Are Kids Addicted to Video Games?

Nov 08

An autopsy on Friday confirmed that the body found in a field north of Barrie was, indeed, 15-year-old missing boy, Brandon Crisp. Parents across North America commiserate with the tragic loss of his parents and sisters, particularly because this story of video game addiction resonates with the personal experiences of so many. Removing privileges, such as video games, is a common, and often effective, means of teaching life lessons and has been practiced by generations of parents. Unfortunately, in Brandon’s case, what had seemed a normal course of action for concerned parents led to a tragically irrational response from a boy with an addiction.

Addiction has traditionally been relegated to vices – alcohol, drugs, smoking.

The concept of addiction has long been relegated to traditional vices – alcohol, drugs, smoking. But this incident has forced many to realize that the seemingly benign pastime of video game playing may need to be added to the list. Last Christmas, my husband and I decided to give each of our boys a DS Nintendo. Their ecstatic whoops of elation warmed my heart – that day. But, the battles that ensued for months afterward over how long and how often they could play had, on many occasions, tempted me to throw the beeping metallic boxes in the garbage (or better yet, hammer them to pieces.) The boys (6 and 8 years old) even woke late in the night sometimes to creep downstairs and play their games gleefully. Fortunately, they would guiltily confess their trespasses each morning. And I would have to find new hiding places for their DS’s.

Clearly, my husband and I realized, these little screens of animations were highly addictive and we were concerned. Now, almost a year later, we have come to a mutual understanding that the video games come out only every other day, and are timed for 30 to 40 minutes (with some exceptions.) My kids are lucky, however (or unlucky, depending on whose point of view), because I’m a fighter. They can whine and tell me I’m a mean mom until they’re red in the face (which they do) – I stand by my convictions. And it is exhausting. Just ask any parent of a video game console.

According to the National Institute on Media and the Family four out of ten parents whose kids play video games argue sometimes or very often with their children about the amount of time they spend playing. They also discovered, in a study on grade 8 and grade 9 students, that addicted video game players were involved in more physical fights, more arguments with friends and teachers than their non-addicted peers. It’s easy to sympathize with a parent who is tired of the constant battles and thinks, ‘what’s the big deal… It’s just a video game?’ After all, everyone plays video games these days. They’re right, almost.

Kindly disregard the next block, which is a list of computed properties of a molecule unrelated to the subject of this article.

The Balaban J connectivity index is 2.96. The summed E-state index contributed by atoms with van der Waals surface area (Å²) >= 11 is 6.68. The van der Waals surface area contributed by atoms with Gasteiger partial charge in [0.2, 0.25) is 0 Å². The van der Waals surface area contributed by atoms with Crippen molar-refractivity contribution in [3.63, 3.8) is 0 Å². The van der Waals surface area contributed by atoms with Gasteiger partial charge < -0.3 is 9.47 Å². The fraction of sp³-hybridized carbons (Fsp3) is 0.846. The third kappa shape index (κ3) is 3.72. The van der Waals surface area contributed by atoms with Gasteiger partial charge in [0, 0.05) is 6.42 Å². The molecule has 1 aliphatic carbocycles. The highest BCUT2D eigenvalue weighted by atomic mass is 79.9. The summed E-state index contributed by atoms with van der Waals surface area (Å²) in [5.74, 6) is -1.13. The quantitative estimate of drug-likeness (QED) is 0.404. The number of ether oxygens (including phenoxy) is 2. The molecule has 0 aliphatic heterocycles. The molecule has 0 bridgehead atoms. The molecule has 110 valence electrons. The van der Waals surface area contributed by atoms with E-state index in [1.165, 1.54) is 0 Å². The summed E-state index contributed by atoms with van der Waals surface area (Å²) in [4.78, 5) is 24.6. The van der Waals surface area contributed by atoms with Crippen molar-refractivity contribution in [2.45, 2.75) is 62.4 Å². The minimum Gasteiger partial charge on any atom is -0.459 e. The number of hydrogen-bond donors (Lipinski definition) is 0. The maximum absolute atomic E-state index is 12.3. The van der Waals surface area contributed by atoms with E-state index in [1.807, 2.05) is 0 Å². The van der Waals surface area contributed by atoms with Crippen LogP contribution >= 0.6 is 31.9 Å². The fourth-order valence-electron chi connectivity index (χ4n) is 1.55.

Today, 92% of American children aged 2 – 17 play regularly. Market research firm, NPD, counts 174 million people as “gamers”, that is, those who play computer or video games. Of these, 22% of them are categorized as “young heavy gamers” and they comprise one-third of the population of console owners, with a particular preference for portable systems (DS Nintendo and PSP.) No surprise, then, that they are a marketing target for the big video game producers – Microsoft, Sony, and Nintendo. According to NPD’s Kids & Gaming Report, “When kids get to the 6 to 8 year-old age range is when we see them turn into more serious gamers. Not only does the amount of time they spend playing games increase the most dramatically, but they migrate from using ‘kid’ systems to using more portable and console systems as well” says Anita Frazier, an industry analyst, “This appears to be a critical age at which to capture the future gamers of the world.”

Microsoft spent $500 million to launch their Xbox 360

Microsoft hauled in a huge catch in 2000, when they spent $500 million to launch their Xbox 360 – the most they’d ever spent on a new project launch. In 2008, Microsoft was the most awarded advertiser, according to creativity-online.com, for their successful marketing of video game, Halo 3. This Christmas, they plan to invest more money than ever to woo a wider audience for their Xbox 360.

httpv://www.youtube.com/watch?v=qSdSnYGL7YA

It’s the quintessential David versus Goliath parable. Parents have little hope of defeating the forces of Microsoft, Sony, and Nintendo with a measley sling shot. But, all is not lost. They can arm themselves with knowledge and awareness about the very real possibility of addiction for video game players and keep a vigil eye on the types of games kids play, and for how long. Kudos to Microsoft for recently creating the to help parents limit their children’s video game content and usage. Perhaps it will help improve the grade ‘C’ that NIMF’s 2007 Video Game Report Card gave parents for their level of involvement in their children’s gaming habits as a result of their failure to use the ESRB ratings system, and their continual complacency in allowing children to purchase and play Mature rated games. Call of Duty 4 is among the top ten games NIMF recommends parents avoid for their children and teens – the very same game Brandon Crisp, tragically, lost his life for.
Do you suspect your child may have an addiction? Try this Quiz for .

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One comment

  1. Brian /

    Yo, I know grown men who are addicted to video games. And what’s the deal with video game commercials? Can they make the future of society look any more apocalyptic? Pac-Man would never survive against the likes of Halo and other machine gun toting characters of today’s gloomy graphics…

    Atari ruled…you know it did. Hunt the Wumpus – you know you did.

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